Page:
The materiality of the buildings are made from re-used bricks, windows and doors. The materiality is designed to correlate to the function of the building. Brick patterns change according to the process happening behind the facade. I have created a modular brick system which reuses big chunks of brick walls, and also tells you the structure inside of the building.
Please give information about the key objectives of your concept/idea in terms of inclusion and how these would be been met
This proposal explores the concept of how to deal with textile waste, and how the moments of interactions between production & consumption happen by suggesting an architecture that invites rather than hides. Specific points along the production routes are created where interaction happens between a person/shop donating clothes/visitors, and workers or individual business owners in order to create transparency throughout the whole process. Today, the practice is that everything is separated both in terms of production and consumption, and this is not even happening in the same country. With this proposal, I want to test the idea of what a factory would look like and could work if the whole process was in the same place.
The layout of the buildings is not designed with the end goal (shops) as the main focal point, but rather the starting processes (recycling, locally grown and woven fabrics) in order to engage with the local community, or whole neighbourhood, creating a neutral public space consisting of reusing and renewing rather than consumption.
Social inclusion on a macro and micro scale is also proposed through enabling a neutral public space that is an extension of a different type of industry and way of consuming and producing, as well as leisure. The layout of the buildings allows for connecting axes between housing areas that are not connected today. Having a common market place as the meeting point for the buildings and site, also suggests the possibility for small business owners to set up one’s own space, thus being able to include both larger textile recycle manufacturers and individual artisans. It also suggests that the site can be claimed and used in a neighbourhood context.
Allowing leisure, production and consumption happening in the same place also serves as a testbed for learning and the possibility to have workshops on how to repair clothes, or create incentives such as if you donate clothes you will have the right to join workshops.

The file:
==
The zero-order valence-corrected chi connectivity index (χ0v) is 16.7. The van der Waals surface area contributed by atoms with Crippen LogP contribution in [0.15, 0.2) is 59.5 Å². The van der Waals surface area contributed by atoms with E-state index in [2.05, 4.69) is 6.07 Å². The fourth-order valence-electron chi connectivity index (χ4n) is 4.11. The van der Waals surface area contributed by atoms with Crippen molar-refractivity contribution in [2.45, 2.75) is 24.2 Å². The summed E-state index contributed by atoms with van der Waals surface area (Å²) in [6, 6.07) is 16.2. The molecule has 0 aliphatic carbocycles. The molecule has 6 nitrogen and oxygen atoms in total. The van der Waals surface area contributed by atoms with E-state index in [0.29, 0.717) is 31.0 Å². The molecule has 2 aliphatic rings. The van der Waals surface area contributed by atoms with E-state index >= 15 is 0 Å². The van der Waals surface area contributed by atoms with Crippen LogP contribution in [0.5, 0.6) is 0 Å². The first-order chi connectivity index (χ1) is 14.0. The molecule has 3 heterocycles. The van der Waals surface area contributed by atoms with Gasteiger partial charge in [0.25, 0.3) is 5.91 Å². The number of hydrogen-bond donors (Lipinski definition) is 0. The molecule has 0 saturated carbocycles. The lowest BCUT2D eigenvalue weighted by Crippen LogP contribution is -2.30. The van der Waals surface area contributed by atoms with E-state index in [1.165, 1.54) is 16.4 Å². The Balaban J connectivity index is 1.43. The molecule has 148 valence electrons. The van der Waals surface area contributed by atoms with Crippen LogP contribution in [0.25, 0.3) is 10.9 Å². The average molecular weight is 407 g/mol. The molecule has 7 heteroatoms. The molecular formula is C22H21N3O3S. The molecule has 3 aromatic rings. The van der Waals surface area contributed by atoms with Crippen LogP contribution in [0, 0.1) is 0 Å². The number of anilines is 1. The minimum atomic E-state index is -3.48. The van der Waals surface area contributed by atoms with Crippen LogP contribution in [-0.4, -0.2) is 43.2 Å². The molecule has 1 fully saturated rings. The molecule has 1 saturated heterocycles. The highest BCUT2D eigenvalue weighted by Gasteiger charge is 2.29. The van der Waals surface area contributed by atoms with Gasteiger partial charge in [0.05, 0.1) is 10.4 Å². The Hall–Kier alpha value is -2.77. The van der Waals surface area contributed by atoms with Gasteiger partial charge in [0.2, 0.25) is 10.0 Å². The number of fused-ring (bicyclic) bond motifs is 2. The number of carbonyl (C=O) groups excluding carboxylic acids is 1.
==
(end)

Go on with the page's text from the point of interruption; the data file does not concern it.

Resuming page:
Please explain the innovative character of your concept/ idea
The most sustainable way of producing clothes, fibres or textiles, is not to create new raw material, but to use existing clothes or locally grown/produced fabric. By creating a place where people can drop their clothes, scraps, get them repaired or upgraded creates an awareness on how to dispose your clothes, where they end up, how the whole lifecycle works as well as on the amount of resources needed to be able to produce a single linen shirt.
The circular textile scheme is based on two different yet complimentary processes feeding into one another, yet having the ability to function on their own; Recycling of textiles and Weaving. The Recycling part consists of public participation and donation of textiles, that then gets sorted, reused, repaired or sold. The recycled fibres are re-spun and re-woven ending up in the joint market space or a material library.
The Weaving process starts at the linen fields surrounding the buildings where the linen is processed, dried, spun, woven into fabrics and sown. The two processes are able to feed into one another in a circular manner, and the public can follow the whole processes from which ever point in the process or point of the buildings or site.
Looking at the architectural aspect of ‘degrowth:’ it is not about building less, but about building differently, according to social needs rather than economic profit. It is also about acknowledging that there are possibilities, or necessary to create architecture that promotes different, or alternative life-styles where excessive consumption is not the most important thing.
Ideas surrounding architectural de-growth are not only about re-using and repairing materials, but rather creating an opportunity for both consumption and production to both influence and co-exist parallel to each other, interwoven on a micro and macro scale. Creating a place where consumer needs exist, but in a different way. A different type of growth, an architecture of degrowth.
Please detail the plans you have for the further development, promotion and/or implementation of your concept/idea, with a particular attention to the initiatives to be taken before May 2022
Often there is no relationship between the consumer and producer with regard to production, in particular on issues related to where your clothes come from or end up. There is no sorting of textiles in the same way you sort food and other household waste. Household consumption remains the highest waste factor with regard to textile waste, I would thus suggest a joint partnership with recycling centres in Stockholm to use part of the waste and for introducing new sorting boxes into common garbage rooms. I would also like to suggest testing of different incentives for donation of unwanted textiles.
I would contact and speak to the Stockholm municipality and introduce my project, to either test this idea on a smaller site as a pilot, or to further develop and implement ideas on what role different types of production and consumption could have in a city. It would be interesting to test my idea in partnership with larger manufacturers, shops, fashion brands in combination with local smaller producers or artisans.
Another potential partner could be the Swedish School of Textiles, University of Borås, Sweden. In this way public and private partners could be complemented with academia that would bring in expertise/research on the topic.
By ticking this box, you declare that all the information provided in this form is factually correct, that the proposed concept/idea has not been proposed for the New European Bauhaus Rising Stars Awards more than once in the same category.